The primary target audience includes resident and practicing physicians, medical students, nurses and graduate nursing students and other post-graduate trainees. The material is organized by disease category, disease location (organ system), and by patient profiles.
At this time, the new MedPix website is up. Existing users can login, but there is no access to CME credits yet, no new registration, no submitting a case and no search.
NOTE: MedPix provides a quick summary of medical information with images. It is not intended to be encyclopedic.
WARNING: This is not a substitute for medical advice, and the reader is responsible for confirming the accuracy of this information before beginning or changing any therapy or treatment.
Since its founding in 1836, the National Library of Medicine https://www.nlm.nih.gov has played a pivotal role in translating biomedical research into practice and is a leader in information innovation. NLM is the world’s largest medical library, and millions of scientists, health professionals and the public around the world use NLM services every day.
Friday, February 12th, 2016
Adapted from the Centers for Disease Control and Prevention (CDC)
Million Hearts http://millionhearts.hhs.gov/learn-prevent/ initiative is a national public-private partnership that aims to prevent 1 million heart attacks and strokes by 2017 by using clinical and community prevention to improve the ABCS.
- Every year, Americans suffer more than 1.5 million heart attacks and strokes. We’re all at risk for heart disease and stroke. People of all ages, genders, races, and ethnicities are affected. However, certain groups—including African Americans and older individuals are at higher risk than others.
- Each day, approximately 2,200 people die from cardiovascular disease—that’s more than 800,000 Americans each year, or 1 in every 3 deaths.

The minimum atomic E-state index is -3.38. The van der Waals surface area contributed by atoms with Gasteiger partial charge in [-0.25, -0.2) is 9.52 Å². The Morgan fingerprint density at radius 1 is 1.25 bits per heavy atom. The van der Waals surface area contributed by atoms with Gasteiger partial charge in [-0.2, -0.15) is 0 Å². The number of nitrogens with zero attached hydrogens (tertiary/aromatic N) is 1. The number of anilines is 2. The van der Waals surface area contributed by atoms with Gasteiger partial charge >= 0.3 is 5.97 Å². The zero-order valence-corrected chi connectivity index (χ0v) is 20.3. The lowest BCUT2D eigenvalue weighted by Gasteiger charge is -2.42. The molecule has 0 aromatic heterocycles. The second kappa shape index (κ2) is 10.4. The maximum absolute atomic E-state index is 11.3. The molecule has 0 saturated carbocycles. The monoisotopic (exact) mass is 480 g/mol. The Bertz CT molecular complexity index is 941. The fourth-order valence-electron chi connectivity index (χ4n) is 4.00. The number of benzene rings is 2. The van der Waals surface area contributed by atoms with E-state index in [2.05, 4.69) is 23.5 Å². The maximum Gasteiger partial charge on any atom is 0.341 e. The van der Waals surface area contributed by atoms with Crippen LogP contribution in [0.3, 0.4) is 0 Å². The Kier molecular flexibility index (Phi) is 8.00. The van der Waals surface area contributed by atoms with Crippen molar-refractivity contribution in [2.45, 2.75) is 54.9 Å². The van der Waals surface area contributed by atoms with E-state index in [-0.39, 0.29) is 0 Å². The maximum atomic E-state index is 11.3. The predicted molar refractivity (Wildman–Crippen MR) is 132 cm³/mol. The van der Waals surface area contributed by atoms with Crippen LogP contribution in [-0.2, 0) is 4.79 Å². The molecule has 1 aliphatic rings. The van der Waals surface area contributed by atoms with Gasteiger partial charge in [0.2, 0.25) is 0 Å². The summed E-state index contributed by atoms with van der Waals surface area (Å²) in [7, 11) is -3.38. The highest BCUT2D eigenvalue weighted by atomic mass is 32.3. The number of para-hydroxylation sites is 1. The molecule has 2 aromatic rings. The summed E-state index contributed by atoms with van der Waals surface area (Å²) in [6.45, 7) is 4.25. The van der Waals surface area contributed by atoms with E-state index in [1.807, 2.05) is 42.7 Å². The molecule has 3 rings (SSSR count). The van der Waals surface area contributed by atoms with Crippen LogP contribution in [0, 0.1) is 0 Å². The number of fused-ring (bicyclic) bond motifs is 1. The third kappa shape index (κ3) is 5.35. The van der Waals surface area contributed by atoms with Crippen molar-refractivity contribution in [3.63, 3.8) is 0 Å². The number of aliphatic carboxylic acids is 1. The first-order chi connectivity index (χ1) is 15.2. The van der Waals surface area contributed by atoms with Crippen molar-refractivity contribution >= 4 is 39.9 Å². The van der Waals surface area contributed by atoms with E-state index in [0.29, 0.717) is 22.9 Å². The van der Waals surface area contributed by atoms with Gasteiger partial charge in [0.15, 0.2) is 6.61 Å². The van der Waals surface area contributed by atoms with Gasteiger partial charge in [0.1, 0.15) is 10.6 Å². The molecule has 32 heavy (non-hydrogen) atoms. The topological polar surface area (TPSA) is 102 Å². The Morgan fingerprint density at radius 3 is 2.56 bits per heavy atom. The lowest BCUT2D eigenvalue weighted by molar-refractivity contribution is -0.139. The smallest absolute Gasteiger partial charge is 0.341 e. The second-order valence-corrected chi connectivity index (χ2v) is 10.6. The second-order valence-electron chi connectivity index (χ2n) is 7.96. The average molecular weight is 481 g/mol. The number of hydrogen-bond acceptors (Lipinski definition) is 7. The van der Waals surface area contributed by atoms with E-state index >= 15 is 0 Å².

- Together, heart disease and stroke account for more than $316.6 billion in health care costs and lost productivity annually—and these costs are rising. On a personal level, families who experience heart disease or stroke not only have to deal with medical bills but also lost wages and the potential of a decreased standard of living.
- Nearly half of all African American adults have some form of cardiovascular disease that includes heart disease and stroke.
- High blood pressure is the leading cause of heart attack and stroke in the United States. About 2 out of every 5 African American adults have high blood pressure, and less than half of them have it under control. African American adults are much more likely to suffer from high blood pressure (hypertension), and heart attack and stroke deaths than white adults. Individuals living below the federal poverty level are more likely to have high blood pressure compared with those living at the highest level of income.
You can lower your chance of heart disease and stroke by taking simple steps.
- Eat a healthy diet with fruits, vegetables, whole grains, and fat-free or low-fat milk and milk products. Choose foods low in saturated fats, cholesterol, salt (sodium), and added sugars.
- Exercise regularly. Adults needs 2 hours and 30 minutes (or 150 minutes total) of exercise each week. You can spread your activity out during the week, and can break it up into smaller chunks of time during the day.
- Do not smoke.
- Limit alcohol use, which can lead to long-term health problems, including heart disease and cancer. If you do choose to drink, do so in moderation, which is no more than one drink a day for women and two for men.
- Know your family history. There may be factors that could increase your risk for heart disease and stroke.